We’re jumping into Women’s History Month to offer a week of #5WomenArtists, inspired by the National Museum of Women in the Arts. We asked some women of Swann to tell us about their five favorite female artists.
Known for her work during American’s Great Depression, Lange’s approach to photography was as a social documentarian. But, her best images (and there are many beyond her iconic Migrant Mother and White Angel Breadline) also exude compassion and empathy for her subjects. Lange described her compositions—focused on the individual as a symbol of power and pain, wrought with emotion, and unflinching—as “an act of love.”
Sally Mann is best known for her series of photographs depicting her children taken against the backdrop of their summer home in Virginia. The prints Mann made of these images are immaculate—crisp, elegant, and finely detailed. The images themselves are an unflinching look at the wild, unselfconscious, beautiful state of childhood and are imbued with wonder, love, and a bittersweet sense of the delicate passage between innocence and adulthood.
Weems’ Kitchen Table Series positions a woman in the traditional space of domesticity—at a kitchen table—and investigates the powerful themes of race, gender, class, and relationships (love, friendship, and motherhood, in particular). I am drawn to this body of work for its investigation of social forces—power, social expectations, and self-worth—and for the depiction of the kitchen as both a personal and a civic space. Its theatrical, expansive questioning is both universal and deeply personal.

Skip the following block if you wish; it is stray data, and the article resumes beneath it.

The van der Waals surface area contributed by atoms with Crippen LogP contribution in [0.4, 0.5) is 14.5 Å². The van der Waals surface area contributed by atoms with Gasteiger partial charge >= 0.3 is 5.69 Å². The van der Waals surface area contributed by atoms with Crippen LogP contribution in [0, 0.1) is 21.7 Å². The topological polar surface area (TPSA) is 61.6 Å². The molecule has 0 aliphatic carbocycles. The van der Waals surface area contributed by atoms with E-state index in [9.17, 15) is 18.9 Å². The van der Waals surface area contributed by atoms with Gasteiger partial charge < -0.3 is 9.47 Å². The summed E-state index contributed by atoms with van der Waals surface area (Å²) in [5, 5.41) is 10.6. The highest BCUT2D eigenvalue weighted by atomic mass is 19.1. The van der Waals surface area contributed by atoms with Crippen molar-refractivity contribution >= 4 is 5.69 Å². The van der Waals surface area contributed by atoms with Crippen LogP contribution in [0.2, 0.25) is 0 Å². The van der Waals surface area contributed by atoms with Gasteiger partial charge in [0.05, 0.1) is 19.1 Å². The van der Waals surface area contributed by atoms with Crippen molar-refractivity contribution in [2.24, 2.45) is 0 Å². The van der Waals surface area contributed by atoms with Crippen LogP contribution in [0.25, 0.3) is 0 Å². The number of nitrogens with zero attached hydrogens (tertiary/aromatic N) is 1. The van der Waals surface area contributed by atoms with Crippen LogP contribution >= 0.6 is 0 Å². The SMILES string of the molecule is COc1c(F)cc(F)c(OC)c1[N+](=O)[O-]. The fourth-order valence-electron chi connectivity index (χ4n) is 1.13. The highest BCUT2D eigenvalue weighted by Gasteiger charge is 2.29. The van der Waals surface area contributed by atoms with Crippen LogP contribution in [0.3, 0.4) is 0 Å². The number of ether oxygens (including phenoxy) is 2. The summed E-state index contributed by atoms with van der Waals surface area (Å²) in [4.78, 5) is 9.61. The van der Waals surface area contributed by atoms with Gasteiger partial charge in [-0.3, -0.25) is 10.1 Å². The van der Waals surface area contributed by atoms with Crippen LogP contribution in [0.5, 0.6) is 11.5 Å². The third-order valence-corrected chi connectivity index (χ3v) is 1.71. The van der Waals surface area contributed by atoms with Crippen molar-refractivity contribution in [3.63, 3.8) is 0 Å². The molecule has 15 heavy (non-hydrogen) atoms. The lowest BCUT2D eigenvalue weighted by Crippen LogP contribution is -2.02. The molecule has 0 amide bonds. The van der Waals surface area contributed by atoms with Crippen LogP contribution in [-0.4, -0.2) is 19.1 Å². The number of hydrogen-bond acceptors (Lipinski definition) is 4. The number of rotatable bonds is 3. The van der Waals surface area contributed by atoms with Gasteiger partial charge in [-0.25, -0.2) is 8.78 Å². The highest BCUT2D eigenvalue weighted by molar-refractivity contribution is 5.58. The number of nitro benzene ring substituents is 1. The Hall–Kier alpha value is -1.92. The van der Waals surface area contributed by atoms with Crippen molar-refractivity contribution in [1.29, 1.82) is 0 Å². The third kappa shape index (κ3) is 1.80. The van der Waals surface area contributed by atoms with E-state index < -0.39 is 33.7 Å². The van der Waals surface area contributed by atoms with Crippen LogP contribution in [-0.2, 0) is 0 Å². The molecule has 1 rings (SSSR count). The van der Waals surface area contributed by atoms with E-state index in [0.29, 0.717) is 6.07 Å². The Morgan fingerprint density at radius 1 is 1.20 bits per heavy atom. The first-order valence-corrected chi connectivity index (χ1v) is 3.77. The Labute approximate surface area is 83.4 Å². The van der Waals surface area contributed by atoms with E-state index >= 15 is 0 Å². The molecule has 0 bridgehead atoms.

Carrie Mae Weems, Self Portrait from the Kitchen Table series. Courtesy of Carrie Mae Weems.
Carrie Mae Weems, Chocolate Colored Man, gelatin silver print triptych, 1989-90. Sold April 6, 2017 for $68,750.
Cameron was gifted her first camera at the age of 48. Though known for her intimate portraits of Sir John Herschel and other well-known Victorian thinkers from her circle, Cameron’s spiritual, tender images of women are without compare. These emotive portraits imbued her sitters with a sense of breath and life, an effect that was achieved with a purposeful eschewal of common technical practices of the day.
Photograph of Julia Margaret Cameron by her husband, Henry Herschel Hay Cameron. Courtesy of the National Portrait Gallery, London.
Julia Margaret Cameron, Portrait of Kate Keown, circular albumen print, 1866. Sold October 25, 2016 for $106,250.
Modotti’s eventful life—which including acting in silent films, political engagement that led her to Soviet Russia, and, importantly, a life in Bohemian circles that brought her to the attention of Edward Weston—could easily overshadow her work. But, her comparatively small body of photographs are extraordinary, and blend formal rigor with beauty and powerful social commentary. Modotti’s photograph of workers taken from above (Workers Parade) is both an abstracted, potent composition that uses the repeated patterns of the workers’ hats to incredible effect and an authoritative document of political movements in Mexico between the wars.